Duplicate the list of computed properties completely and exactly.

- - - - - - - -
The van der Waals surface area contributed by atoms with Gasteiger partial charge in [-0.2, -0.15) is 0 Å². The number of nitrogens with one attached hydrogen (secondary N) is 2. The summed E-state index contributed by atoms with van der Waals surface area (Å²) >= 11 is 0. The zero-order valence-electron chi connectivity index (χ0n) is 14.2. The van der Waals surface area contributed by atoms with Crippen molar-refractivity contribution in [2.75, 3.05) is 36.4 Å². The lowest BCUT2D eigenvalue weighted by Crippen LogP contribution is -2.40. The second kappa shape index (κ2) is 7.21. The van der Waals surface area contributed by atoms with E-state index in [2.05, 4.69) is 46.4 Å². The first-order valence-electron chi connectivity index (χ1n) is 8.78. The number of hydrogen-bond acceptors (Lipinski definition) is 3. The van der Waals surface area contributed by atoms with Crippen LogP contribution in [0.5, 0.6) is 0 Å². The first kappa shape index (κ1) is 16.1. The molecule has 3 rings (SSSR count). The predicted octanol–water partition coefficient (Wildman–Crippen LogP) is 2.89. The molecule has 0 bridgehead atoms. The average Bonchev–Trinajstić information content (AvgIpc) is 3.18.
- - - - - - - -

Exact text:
The van der Waals surface area contributed by atoms with Gasteiger partial charge in [-0.2, -0.15) is 0 Å². The number of nitrogens with one attached hydrogen (secondary N) is 2. The summed E-state index contributed by atoms with van der Waals surface area (Å²) >= 11 is 0. The zero-order valence-electron chi connectivity index (χ0n) is 14.2. The van der Waals surface area contributed by atoms with Crippen molar-refractivity contribution in [2.75, 3.05) is 36.4 Å². The lowest BCUT2D eigenvalue weighted by Crippen LogP contribution is -2.40. The second kappa shape index (κ2) is 7.21. The van der Waals surface area contributed by atoms with E-state index in [2.05, 4.69) is 46.4 Å². The first-order valence-electron chi connectivity index (χ1n) is 8.78. The number of hydrogen-bond acceptors (Lipinski definition) is 3. The van der Waals surface area contributed by atoms with Crippen LogP contribution in [0.5, 0.6) is 0 Å². The first kappa shape index (κ1) is 16.1. The molecule has 3 rings (SSSR count). The predicted octanol–water partition coefficient (Wildman–Crippen LogP) is 2.89. The molecule has 0 bridgehead atoms. The average Bonchev–Trinajstić information content (AvgIpc) is 3.18.